4. Potholes

The other big effect of the snowy winters is a yearly resurgence of potholes, which the city is infamous for doing very little about. These potholes are caused by snow getting into cracks in the asphalt or concrete of a road, melting down during the day, and freezing again at night, which causes the water to expand outwards.

This, combined with the extreme temperatures that can be found in the region, are essentially a recipe for fast road deterioration, and unfortunately, local governments tend to do very little to prevent this from happening. While the snow makes driving hard during the winter, potholes make driving awful year round.

5. Bad For Drivers

Rhode Island is also one of the most expensive states to driveOpens in a new tab. in, which makes Providence an overall terrible place to drive in. With many roads and bridges in disrepair and car insurance premiums through the roof, Providence is both unpleasant and expensive to own a car in.

While car insurance premiums are high all over Rhode Island, Providence itself has an average per year premium of over $2,000Opens in a new tab.! This means that if you plan to drive in Providence, you’ll need to find an extra couple hundred dollars for insurance every year more than the national average, which can add more financial pressure on top of the city’s already high cost of living.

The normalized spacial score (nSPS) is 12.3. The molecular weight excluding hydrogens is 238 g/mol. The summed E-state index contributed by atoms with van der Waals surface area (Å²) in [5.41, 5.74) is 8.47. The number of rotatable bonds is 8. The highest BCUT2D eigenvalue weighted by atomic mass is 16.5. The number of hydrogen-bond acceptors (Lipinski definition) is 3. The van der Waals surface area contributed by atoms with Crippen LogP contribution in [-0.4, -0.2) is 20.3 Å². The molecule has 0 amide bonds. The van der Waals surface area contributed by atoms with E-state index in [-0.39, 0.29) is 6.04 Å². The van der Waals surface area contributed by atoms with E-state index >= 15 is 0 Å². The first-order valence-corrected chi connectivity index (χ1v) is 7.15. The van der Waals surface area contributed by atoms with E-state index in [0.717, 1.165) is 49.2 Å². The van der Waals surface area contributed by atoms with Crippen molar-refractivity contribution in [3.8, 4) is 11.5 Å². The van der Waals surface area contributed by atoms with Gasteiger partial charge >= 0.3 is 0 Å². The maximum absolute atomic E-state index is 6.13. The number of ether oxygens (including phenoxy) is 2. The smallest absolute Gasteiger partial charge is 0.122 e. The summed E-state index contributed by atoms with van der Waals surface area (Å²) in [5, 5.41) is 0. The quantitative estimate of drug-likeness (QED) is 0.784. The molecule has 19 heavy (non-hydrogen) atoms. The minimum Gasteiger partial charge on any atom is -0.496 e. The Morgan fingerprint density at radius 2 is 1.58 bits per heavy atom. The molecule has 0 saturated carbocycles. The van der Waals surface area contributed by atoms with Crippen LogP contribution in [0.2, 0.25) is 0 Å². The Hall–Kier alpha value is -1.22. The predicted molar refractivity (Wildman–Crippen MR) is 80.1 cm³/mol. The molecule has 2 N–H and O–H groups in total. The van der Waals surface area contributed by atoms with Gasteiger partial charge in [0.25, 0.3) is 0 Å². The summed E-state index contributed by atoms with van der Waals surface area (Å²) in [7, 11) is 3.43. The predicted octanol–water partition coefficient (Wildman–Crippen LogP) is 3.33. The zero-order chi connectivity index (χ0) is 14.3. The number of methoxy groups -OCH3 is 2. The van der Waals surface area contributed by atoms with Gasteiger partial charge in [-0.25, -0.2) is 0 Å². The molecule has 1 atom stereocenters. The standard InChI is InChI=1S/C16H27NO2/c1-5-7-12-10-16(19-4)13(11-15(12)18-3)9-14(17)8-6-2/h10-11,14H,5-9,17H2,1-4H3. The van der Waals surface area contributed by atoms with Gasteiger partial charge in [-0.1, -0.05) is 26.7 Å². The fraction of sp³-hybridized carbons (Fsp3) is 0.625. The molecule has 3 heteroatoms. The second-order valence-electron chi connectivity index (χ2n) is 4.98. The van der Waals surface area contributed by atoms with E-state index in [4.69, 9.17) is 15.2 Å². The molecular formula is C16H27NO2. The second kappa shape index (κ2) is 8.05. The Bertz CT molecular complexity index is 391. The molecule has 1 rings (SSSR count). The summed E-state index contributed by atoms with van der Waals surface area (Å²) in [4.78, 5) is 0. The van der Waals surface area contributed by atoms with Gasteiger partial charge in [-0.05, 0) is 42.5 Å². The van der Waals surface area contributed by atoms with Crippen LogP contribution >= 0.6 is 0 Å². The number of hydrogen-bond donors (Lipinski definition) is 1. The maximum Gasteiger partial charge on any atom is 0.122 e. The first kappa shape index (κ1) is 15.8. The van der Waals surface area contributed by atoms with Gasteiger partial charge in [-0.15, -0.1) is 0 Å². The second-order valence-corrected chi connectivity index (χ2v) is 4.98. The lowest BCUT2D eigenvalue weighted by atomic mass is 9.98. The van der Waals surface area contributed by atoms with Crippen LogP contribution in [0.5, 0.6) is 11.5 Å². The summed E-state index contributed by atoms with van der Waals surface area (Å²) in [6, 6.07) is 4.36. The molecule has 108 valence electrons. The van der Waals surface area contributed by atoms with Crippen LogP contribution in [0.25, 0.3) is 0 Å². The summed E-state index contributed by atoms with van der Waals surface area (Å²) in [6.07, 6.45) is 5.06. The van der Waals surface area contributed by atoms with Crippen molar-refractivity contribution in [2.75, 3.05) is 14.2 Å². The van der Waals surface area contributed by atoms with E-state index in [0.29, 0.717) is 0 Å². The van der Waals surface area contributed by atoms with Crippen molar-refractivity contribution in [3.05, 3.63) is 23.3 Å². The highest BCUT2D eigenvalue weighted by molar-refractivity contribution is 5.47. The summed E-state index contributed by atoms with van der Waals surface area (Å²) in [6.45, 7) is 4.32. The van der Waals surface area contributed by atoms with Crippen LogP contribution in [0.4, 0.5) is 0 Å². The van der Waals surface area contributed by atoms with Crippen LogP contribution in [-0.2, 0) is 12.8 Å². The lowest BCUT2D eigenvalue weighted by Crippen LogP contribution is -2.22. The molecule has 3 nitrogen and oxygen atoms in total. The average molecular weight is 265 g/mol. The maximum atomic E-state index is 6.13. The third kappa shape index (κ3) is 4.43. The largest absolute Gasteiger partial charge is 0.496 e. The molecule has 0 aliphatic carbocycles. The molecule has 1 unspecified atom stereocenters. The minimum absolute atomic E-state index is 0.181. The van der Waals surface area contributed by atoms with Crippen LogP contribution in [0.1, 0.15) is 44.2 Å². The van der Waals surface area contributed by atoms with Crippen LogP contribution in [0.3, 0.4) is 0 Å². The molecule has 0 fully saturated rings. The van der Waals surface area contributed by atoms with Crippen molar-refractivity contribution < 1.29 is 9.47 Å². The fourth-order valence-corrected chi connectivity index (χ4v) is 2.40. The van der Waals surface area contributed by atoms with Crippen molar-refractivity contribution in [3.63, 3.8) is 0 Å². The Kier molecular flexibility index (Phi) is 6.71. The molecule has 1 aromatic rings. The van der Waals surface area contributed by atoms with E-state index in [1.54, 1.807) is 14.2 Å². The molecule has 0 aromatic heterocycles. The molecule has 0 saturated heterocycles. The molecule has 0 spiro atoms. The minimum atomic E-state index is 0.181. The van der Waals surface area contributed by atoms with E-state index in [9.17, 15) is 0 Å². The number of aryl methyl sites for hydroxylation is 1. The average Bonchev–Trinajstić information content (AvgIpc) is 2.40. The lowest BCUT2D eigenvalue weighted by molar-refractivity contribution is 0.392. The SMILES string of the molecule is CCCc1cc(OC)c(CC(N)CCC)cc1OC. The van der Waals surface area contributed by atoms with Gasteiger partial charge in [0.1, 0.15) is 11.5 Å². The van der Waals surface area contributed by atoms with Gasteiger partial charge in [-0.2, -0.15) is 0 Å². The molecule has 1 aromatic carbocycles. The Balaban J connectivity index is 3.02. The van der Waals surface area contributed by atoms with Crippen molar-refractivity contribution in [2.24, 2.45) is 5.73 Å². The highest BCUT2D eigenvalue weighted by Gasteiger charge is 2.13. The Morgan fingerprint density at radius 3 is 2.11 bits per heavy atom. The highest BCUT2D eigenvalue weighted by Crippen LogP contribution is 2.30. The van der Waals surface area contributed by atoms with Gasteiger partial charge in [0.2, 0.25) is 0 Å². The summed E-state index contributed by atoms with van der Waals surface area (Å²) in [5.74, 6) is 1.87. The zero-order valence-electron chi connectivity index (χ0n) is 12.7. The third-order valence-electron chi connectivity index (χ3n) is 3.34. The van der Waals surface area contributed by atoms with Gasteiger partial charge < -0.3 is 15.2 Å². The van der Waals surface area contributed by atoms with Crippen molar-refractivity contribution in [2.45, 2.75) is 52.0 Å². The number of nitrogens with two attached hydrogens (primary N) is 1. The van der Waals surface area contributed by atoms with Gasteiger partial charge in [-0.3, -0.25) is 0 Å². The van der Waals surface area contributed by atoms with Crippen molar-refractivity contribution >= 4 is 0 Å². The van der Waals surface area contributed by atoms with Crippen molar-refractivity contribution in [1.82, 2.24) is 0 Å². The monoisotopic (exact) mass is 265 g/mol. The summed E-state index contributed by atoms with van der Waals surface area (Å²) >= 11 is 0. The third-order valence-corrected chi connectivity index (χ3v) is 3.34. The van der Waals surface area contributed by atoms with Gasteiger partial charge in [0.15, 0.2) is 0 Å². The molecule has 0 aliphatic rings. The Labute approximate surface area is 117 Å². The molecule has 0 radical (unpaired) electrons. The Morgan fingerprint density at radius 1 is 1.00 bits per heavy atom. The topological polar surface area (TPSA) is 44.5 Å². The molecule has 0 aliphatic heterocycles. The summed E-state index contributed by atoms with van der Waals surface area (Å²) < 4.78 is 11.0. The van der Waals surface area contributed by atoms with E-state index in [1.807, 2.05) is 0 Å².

Fortunately, if you don’t need a car to travel out of state, Providence is actually one of the most walkable cities in the US. With great public transportation, streets designed for pedestrians, and a great density of businesses for people living near the city, many people may be able to forego the huge prices associated with owning a motor vehicle to make this less of a problem.

6. Bad Drivers

The fact that Rhode Island is home to some of the worst drivers in the country is likely one of the reasons why you will have to pay high insurance premiums if you choose to move to Providence. The reason that drivers in this area of the country are so bad is hard to pinpoint. It could be a statistical oddity caused by a spike in crashes that comes with the yearly snow, but it could also be caused by some kind of cultural attitude towards driving.